CLEARFIELD – A Tyrone man is being accused of firing a gun inside a woman’s home and hitting her with a hammer during a domestic assault earlier this month.
Matthew Ray Strayer, 29, was originally charged by Officer Eric D. Routch of the Lawrence Township police with four felony counts of aggravated assault, six misdemeanor counts of simple assault and a misdemeanor count of terroristic threats.
He was also charged with a felony count each of discharge of firearm into an occupied structure, possession of firearms prohibited, person not to possess/use firearms-fugitive and theft by unlawful taking, plus a misdemeanor count of unauthorized use of motor vehicle.
Strayer had most of the charges held for court at his preliminary hearing Wednesday. However, he did have one count of aggravated assault and the theft by unlawful taking charge dismissed; the charge for discharge of firearm into an occupied structure was withdrawn. His bail was modified from $100,000 to $50,000 monetary.
According to the affidavit of probable cause, police received a report about a domestic in progress at approximately 8:42 a.m. Nov. 11 at a residence along the Bloomington – Glen Richey Highway.
Police were initially advised Strayer had entered the victim’s home, fired a gun at her and chased her with a hammer. He had fled the scene in a 2003 white Cadillac Escalade, and the victim had a cut on her left elbow.
Routch requested assistance from Clearfield Borough police. Strayer, who was also known to live in the Tyrone area, continued to text-message the victim and she learned he was “heading toward Curwensville.”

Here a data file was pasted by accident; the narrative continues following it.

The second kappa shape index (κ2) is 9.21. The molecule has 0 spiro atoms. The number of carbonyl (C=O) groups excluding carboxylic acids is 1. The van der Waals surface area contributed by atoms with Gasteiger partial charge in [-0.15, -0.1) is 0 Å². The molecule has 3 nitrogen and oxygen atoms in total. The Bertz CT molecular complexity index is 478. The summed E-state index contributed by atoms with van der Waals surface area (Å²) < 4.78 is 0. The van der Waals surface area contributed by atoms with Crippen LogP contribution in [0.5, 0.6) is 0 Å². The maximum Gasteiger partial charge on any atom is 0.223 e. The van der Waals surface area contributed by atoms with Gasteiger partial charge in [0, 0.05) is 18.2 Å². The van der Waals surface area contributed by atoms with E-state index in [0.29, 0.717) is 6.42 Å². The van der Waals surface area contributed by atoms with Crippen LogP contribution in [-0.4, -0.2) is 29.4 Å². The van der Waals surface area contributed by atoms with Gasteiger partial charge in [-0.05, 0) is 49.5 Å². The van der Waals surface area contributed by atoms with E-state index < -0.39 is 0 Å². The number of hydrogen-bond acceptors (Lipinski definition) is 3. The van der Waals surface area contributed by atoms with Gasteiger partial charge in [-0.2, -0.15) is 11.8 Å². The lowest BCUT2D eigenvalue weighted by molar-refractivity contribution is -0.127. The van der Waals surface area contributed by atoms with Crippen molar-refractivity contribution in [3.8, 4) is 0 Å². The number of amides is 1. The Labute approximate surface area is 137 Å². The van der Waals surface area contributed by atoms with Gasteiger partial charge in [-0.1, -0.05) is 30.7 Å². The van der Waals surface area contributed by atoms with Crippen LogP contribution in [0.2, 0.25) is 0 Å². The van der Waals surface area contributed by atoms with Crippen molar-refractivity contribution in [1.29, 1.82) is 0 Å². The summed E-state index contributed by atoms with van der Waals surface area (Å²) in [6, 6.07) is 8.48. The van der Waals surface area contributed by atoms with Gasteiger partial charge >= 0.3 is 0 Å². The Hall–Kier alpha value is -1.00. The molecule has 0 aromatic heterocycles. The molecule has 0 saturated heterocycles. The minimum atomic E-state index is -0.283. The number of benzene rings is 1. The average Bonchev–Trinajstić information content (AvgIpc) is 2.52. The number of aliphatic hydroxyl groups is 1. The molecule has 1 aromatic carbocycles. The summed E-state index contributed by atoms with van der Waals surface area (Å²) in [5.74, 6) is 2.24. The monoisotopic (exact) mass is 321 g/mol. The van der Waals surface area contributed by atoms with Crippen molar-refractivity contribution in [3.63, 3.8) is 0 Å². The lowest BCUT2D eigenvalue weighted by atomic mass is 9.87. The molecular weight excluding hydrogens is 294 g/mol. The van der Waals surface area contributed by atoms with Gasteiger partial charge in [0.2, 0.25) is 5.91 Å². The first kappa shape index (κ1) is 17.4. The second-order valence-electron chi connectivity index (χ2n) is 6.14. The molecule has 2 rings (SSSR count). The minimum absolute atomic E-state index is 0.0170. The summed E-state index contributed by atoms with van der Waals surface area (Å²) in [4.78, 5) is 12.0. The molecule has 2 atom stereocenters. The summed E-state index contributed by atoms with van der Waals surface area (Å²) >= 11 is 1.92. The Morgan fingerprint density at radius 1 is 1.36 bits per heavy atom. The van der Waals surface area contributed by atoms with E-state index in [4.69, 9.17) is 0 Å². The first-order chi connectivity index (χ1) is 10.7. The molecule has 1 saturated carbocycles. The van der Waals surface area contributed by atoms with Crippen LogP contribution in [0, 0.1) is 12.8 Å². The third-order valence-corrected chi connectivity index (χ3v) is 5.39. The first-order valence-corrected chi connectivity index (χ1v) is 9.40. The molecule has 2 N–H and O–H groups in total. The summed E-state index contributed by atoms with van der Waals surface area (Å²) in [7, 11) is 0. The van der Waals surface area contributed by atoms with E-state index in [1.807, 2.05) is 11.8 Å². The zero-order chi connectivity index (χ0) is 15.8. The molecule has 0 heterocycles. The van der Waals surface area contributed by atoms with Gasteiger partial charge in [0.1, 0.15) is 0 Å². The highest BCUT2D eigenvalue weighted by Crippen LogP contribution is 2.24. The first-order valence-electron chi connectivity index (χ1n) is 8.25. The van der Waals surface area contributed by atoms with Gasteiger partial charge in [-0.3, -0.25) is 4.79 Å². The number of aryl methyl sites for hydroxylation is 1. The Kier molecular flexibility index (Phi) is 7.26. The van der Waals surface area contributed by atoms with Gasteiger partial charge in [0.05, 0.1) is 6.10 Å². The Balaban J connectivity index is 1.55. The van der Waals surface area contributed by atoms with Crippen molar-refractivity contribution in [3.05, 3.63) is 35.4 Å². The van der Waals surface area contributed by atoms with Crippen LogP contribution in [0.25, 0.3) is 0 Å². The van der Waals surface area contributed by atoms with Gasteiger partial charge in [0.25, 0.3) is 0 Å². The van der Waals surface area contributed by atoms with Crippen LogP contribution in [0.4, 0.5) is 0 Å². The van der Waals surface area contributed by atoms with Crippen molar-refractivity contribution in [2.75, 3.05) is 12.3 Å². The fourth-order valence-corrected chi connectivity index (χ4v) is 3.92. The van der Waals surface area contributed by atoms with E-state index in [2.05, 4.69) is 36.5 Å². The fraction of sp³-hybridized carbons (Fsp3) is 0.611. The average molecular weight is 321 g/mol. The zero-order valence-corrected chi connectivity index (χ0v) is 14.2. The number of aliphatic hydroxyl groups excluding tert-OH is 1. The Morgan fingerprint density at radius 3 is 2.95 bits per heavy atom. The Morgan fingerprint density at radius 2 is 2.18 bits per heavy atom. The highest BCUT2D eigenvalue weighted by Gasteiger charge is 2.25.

At the victim’s home, the officer went inside and he could smell the “strong odor of a recently-fired weapon.” He saw the victim who held her elbow with a napkin covered in blood. The officer asked if she wanted to seek medical attention and she declined.
Routch was directed to the weapon, a bolt action .22-caliber Martin, on the chair, and he looked into its chamber. He discovered it was jammed, then he secured it inside his patrol unit for safety purposes.
When the officer re-entered the home, he observed a “softball-sized” pattern on the wall from the “birdshot” fire. The victim told police when Strayer shot the weapon, he was in the living room, while she was in the kitchen.
She said Strayer’s shot hit the wall, which divides the kitchen and dining room. The officer saw a spent .22-caliber brass on the floor in the dining room.
While Routch was still present, the victim had Strayer on the phone. He allegedly commented, “I am in Curwensville waiting for police to get here, and when they do, I am going to stab every one of those [expletive].” Then, he hung up.
The officer asked what happened earlier to anger Strayer. The victim said she woke him up and “he just got mad.” She said he began yelling, she went into the kitchen and he got her gun. She said he fired it toward her, put it down and got the hammer.
Strayer allegedly swung it at her and she tried to stop him, but it hit her and he put it down. She said Strayer dumped her purse out on the table and removed the keys to her car, which she didn’t want him to take.
The victim took another call from Strayer and Routch could hear him threaten to stab police again. She responded that he didn’t even have a knife and he related, “I have a butterfly knife on me.” He hung up again and didn’t call back.
The victim attempted to call Strayer back, but he didn’t answer. Police obtained a phone number for Strayer, which was provided to the county to “ping” his whereabouts.
Police sent a be-on-the-lookout alert for the vehicle, which when pinged, appeared to be traveling toward the Tyrone area. Clearfield County Dispatch subsequently made the Pennsylvania State Police aware of the situation.